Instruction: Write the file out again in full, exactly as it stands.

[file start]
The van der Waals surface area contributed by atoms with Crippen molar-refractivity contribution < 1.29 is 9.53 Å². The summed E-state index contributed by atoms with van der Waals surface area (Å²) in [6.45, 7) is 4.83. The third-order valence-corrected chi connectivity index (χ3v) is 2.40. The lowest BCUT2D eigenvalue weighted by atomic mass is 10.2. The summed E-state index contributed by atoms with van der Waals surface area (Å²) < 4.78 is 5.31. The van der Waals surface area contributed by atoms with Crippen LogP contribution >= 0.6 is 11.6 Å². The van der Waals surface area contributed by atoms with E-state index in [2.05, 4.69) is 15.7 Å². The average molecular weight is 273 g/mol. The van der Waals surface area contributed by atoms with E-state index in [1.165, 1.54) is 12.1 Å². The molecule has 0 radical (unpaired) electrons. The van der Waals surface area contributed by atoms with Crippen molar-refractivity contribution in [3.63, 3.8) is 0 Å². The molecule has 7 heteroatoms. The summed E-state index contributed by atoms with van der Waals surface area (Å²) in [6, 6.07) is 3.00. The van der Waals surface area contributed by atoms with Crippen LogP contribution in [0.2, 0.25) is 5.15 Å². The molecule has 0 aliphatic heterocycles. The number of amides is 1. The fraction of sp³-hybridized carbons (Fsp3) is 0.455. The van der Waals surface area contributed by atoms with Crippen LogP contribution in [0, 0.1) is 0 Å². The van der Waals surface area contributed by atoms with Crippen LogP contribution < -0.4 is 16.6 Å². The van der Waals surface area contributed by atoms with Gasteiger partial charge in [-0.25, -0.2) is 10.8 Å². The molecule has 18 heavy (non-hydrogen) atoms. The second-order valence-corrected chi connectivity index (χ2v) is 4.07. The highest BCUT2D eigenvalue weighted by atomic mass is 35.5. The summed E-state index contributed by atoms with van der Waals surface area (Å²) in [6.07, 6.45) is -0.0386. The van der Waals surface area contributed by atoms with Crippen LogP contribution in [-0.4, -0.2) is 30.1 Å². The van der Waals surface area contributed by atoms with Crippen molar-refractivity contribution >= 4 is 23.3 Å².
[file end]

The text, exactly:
The van der Waals surface area contributed by atoms with Crippen molar-refractivity contribution < 1.29 is 9.53 Å². The summed E-state index contributed by atoms with van der Waals surface area (Å²) in [6.45, 7) is 4.83. The third-order valence-corrected chi connectivity index (χ3v) is 2.40. The lowest BCUT2D eigenvalue weighted by atomic mass is 10.2. The summed E-state index contributed by atoms with van der Waals surface area (Å²) < 4.78 is 5.31. The van der Waals surface area contributed by atoms with Crippen LogP contribution >= 0.6 is 11.6 Å². The van der Waals surface area contributed by atoms with E-state index in [2.05, 4.69) is 15.7 Å². The average molecular weight is 273 g/mol. The van der Waals surface area contributed by atoms with E-state index in [1.165, 1.54) is 12.1 Å². The molecule has 0 radical (unpaired) electrons. The van der Waals surface area contributed by atoms with Crippen molar-refractivity contribution in [3.63, 3.8) is 0 Å². The molecule has 7 heteroatoms. The summed E-state index contributed by atoms with van der Waals surface area (Å²) in [6, 6.07) is 3.00. The van der Waals surface area contributed by atoms with Crippen LogP contribution in [0.2, 0.25) is 5.15 Å². The molecule has 0 aliphatic heterocycles. The number of amides is 1. The fraction of sp³-hybridized carbons (Fsp3) is 0.455. The van der Waals surface area contributed by atoms with Crippen LogP contribution in [0, 0.1) is 0 Å². The van der Waals surface area contributed by atoms with Crippen LogP contribution < -0.4 is 16.6 Å². The van der Waals surface area contributed by atoms with Gasteiger partial charge in [-0.25, -0.2) is 10.8 Å². The molecule has 18 heavy (non-hydrogen) atoms. The second-order valence-corrected chi connectivity index (χ2v) is 4.07. The highest BCUT2D eigenvalue weighted by atomic mass is 35.5. The summed E-state index contributed by atoms with van der Waals surface area (Å²) in [6.07, 6.45) is -0.0386. The van der Waals surface area contributed by atoms with Crippen LogP contribution in [-0.4, -0.2) is 30.1 Å². The van der Waals surface area contributed by atoms with Crippen molar-refractivity contribution >= 4 is 23.3 Å².